The Omaha area is rich with history, far too much for me to cover in one article, but as winter stir-crazy starts to set in, I encourage you and your kids to load up the car and head out exploring what’s right here in our town.
The Western Historic Trails Center located in Council Bluffs has enjoyable trails, some leading to views of the Missouri River overlook and others around the property. The center has educational exhibits (sculptures, films, etc.) detailing the history of the four western trails (Lewis and Clark, Oregon, Mormon, and California) that passed through the area. My kids and I enjoyed viewing the interactive center and hiking one of the paths.
The Lewis and Clark original 1804 landing site along Omaha’s riverfront is a picturesque spot to visit. You can enjoy splashing in a splash pad during the summer, walking along the riverfront trail, crossing the famous Bob Kerrey Bridge, or visiting the National Park Service Regional Headquarters building. There are a small gift shop, knowledgeable rangers, and hands-on exhibits to view. My children like to touch all the different animal pelts.
Throughout the Downtown Omaha business district, you can see large sculptures depicting the pioneer wagon train and spirit of the Nebraska wilderness. The sculptures are the largest installation of bronze and stainless steel work of art in the United States and one of the two or three largest in the world. You can find the Pioneer Courage statues at 14th and Capitol, five Bison statues heading down 15th street, which lead to the Spirit of Nebraska’s Wilderness sculptures at 16th & Dodge. My children loved running around the park and seeing/touching the sculptures. In the warmer months, this is a beautiful picnic spot, and the water is turned on at the Spirit of Nebraska sculpture park.
My eight-year-old was very into history when we moved to Omaha. He had spent quite a bit of time learning about the US Presidents, so the Gerald R. Ford birthplace and Gardens was a top stop for us. The monument marks Ford’s birthplace, but the original house he was born in was demolished in 1971 after a fire. The gardens are quite pretty, with a rose garden dedicated to Betty Ford. There is a bust of Gerald Ford, a few interactive exhibits outside, and more exhibits inside. Still, please make an appointment to visit the inside of the museum.
Offutt AFB was initially known as Fort Omaha, later named Fort Crook after General George Crook. The fort was used as a dispatch point for conflicts in the Great Planes. Part of the original Fort Crook can still be seen on the Parade Grounds at the base as well as surrounding red brick buildings and the oldest operational jail in Nebraska.
“The Museum is the authentically restored home of Civil War and National Indian Wars hero, General George Crook, and is on the National Register of Historic Places. It was constructed in 1879, while General Crook served as the Commander of the Department of the Platte. General Crook is known for his supporting role in the landmark 1879 trial of Standing Bear v. Crook.” (Douglas County History website) The Crook House hosts teas, tours, a museum, and a view of a Crook statue in the garden.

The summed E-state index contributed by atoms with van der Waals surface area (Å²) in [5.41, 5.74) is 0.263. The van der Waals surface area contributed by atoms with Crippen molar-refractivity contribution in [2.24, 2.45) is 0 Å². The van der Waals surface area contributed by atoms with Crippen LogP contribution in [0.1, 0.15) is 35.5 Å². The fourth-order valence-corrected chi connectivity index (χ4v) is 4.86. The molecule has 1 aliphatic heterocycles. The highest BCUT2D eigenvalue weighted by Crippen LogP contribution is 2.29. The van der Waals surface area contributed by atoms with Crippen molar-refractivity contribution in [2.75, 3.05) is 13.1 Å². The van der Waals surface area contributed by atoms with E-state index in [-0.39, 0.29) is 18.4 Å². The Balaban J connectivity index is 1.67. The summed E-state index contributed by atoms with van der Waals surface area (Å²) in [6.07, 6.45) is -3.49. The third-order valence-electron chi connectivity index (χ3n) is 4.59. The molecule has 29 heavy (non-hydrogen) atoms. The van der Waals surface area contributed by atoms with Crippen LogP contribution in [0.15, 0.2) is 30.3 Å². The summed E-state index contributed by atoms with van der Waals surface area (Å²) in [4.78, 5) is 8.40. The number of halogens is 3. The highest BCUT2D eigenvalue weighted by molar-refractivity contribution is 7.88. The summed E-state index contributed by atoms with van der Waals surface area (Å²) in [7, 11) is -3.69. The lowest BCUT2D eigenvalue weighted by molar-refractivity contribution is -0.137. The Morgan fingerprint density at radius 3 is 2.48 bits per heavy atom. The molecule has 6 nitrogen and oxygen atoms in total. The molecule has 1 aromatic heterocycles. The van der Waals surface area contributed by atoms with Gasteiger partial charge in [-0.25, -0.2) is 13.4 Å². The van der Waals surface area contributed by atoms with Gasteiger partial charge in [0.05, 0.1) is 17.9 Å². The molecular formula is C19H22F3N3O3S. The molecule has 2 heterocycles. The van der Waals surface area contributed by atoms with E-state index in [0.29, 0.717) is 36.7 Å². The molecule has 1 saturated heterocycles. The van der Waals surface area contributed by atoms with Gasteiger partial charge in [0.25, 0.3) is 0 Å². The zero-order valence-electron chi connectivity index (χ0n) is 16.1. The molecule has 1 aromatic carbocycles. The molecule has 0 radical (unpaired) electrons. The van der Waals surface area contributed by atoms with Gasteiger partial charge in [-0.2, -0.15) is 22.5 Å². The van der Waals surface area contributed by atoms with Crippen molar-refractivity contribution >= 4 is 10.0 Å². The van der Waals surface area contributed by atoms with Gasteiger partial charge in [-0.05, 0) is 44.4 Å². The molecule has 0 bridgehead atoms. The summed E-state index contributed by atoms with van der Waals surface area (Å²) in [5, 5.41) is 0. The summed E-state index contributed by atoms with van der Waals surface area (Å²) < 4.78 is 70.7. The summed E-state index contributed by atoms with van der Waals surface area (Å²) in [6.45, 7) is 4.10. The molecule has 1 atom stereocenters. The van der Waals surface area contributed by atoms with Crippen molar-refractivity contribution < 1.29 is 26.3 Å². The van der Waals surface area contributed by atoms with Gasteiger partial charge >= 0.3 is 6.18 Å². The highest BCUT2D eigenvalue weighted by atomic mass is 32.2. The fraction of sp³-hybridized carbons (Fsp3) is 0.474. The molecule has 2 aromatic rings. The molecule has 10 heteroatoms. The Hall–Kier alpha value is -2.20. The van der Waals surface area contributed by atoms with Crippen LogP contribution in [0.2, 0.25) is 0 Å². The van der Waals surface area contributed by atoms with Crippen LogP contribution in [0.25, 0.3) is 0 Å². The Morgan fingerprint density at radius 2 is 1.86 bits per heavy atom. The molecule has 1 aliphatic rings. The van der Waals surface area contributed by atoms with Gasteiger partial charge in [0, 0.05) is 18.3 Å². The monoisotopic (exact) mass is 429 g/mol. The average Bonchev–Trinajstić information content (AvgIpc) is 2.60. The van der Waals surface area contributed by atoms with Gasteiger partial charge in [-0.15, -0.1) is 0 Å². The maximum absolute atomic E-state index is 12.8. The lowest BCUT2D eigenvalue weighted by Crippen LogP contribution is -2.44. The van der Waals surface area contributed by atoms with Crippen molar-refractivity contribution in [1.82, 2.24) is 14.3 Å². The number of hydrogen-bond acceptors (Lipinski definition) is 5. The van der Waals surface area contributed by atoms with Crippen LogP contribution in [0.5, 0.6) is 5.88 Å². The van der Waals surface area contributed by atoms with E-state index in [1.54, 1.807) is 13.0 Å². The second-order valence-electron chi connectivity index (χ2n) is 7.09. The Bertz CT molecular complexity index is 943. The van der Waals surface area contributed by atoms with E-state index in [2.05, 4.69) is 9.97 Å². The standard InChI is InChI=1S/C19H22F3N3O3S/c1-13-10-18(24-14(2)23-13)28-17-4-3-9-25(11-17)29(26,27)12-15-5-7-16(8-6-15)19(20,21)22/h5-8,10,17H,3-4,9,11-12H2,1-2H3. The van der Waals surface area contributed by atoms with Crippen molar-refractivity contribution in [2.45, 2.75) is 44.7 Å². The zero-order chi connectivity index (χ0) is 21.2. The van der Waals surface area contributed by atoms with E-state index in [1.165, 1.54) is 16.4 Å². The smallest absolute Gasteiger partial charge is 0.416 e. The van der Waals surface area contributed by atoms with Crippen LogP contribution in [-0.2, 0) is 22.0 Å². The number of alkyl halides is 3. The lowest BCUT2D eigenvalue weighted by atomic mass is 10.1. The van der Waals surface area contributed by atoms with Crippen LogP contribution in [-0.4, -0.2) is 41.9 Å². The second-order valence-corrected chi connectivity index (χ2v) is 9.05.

The Joslyn Castle was home to George and Sarah Joslyn, Omaha’s first millionaires, and philanthropists. They came to Omaha after the establishment of the transcontinental railroad. They started a newsprint branch, later named the Western Newspaper Union, the largest supplier of “ready to print” newsprint.
The house is a four-story home with 35 rooms. The castle and the grounds are beautiful, and my kids enjoyed walking around the property. The castle is an Omaha Landmark Historic Structure and on the National Register of Historic Places for national significance. The grounds are part of the Nebraska Statewide Arboretum. The castle is open for tours at specific dates and times, so review their online schedule before visiting if you want to see the interior.
Nestled in a North Omaha neighborhood sits the Malcolm X Foundation building and the Malcolm X Omaha Historical Marker marking the location of Malcolm’s birthsite. The Malcolm X Foundation is still developing the plaza and complex. The memorial site is open to the public, but guests are encouraged to call before visiting.
The Florence Mill is an agricultural site on the National Register of Historic Places of Nebraska. It was initially constructed in 1846-47 by Mormon Pioneers under the leadership of Brigham Young. After the Mormons left their winter quarters at the mill in 1848, the Florence Mill was taken over and continued to provide agricultural support to the town of Florence, the oldest community in Nebraska. The mill is open seasonally. You can also visit the nearby Mormon Trail Center.
My boys loved running around the Fort Atkinson State Historical Park. This was the site of the first meeting between the 1804 Lewis and Clark Expedition and the Missouri-Otoe Nation. You can visit the reconstructed 1820s log fort that is on 157 acres atop “Council Bluff.” The Missouri-Otoe members gave the name Council Bluff because the area is on a high bluff overlooking the Missouri River and was the location of their council meetings. Clark, in his journals, mentioned that it would be a good location for a Fort.